Architecture forms the fabric of our cities with buildings that not only provide protected spaces to live, work, learn, worship, and be entertained but also create the urban character. Beyond the advent of steel structures, architecture hasn’t changed very much in the last few hundred years: most buildings have concrete or stone foundations, solid structures made out of wood, steel, or reinforced concrete, glass windows that either open or are sealed shut, and floors that hold people and equipment. But there are two huge issues: the construction industry produces a large percentage of CO2 emissions worldwide through the production of cement, and construction and demolition waste takes up large portions of landfills. What would it look like to radically rethink these materials and architecture itself?
In this studio, students will work with experts in living and responsive architecture and visit labs at MIT that are actively working on materials based research. Students propose ways we can we break out of the status quo and create architectural elements that are adaptable and sustainable. We will research designers such as Philip Beesley, who creates ‘living’ sculptures that breath and undulate in response to the environment and the Prairie House in Illinois that uses color changing cladding technology that darkens and lightens in response to outside temperature. This studio will explore what it means for a structure to be alive, to have sensory inputs and actuated outputs.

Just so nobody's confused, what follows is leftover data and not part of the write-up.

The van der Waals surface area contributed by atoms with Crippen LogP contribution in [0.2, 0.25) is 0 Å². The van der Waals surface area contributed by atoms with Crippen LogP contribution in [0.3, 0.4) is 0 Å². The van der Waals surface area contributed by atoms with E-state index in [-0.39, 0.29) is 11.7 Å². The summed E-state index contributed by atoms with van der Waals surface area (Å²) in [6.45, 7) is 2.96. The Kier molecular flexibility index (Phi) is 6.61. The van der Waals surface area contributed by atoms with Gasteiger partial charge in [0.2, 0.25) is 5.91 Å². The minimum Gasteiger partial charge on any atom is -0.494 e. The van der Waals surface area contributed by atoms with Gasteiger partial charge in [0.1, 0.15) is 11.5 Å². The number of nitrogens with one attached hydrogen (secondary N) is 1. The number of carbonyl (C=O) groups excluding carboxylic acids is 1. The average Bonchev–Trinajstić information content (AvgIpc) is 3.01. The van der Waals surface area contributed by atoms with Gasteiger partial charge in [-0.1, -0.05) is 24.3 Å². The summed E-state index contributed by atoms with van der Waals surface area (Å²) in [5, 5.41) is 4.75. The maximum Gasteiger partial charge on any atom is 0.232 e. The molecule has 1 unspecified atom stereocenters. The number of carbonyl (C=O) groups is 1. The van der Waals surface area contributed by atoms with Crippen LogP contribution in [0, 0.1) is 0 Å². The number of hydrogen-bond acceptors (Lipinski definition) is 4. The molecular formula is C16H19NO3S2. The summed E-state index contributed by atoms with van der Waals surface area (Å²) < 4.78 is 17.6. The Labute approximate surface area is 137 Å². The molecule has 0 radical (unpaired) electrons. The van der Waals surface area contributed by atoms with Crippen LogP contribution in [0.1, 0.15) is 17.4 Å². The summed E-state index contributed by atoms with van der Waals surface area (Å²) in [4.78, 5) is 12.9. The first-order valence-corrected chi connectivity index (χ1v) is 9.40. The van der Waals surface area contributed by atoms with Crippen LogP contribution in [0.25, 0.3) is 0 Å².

Architecture + Urban Design
Digital + Analog Fabrication (Laser-cutting, 3D Printing, Woodworking, Construction)
- Enrolling students must be any of the following:
- High School Student
- Post-High School Gap Year Student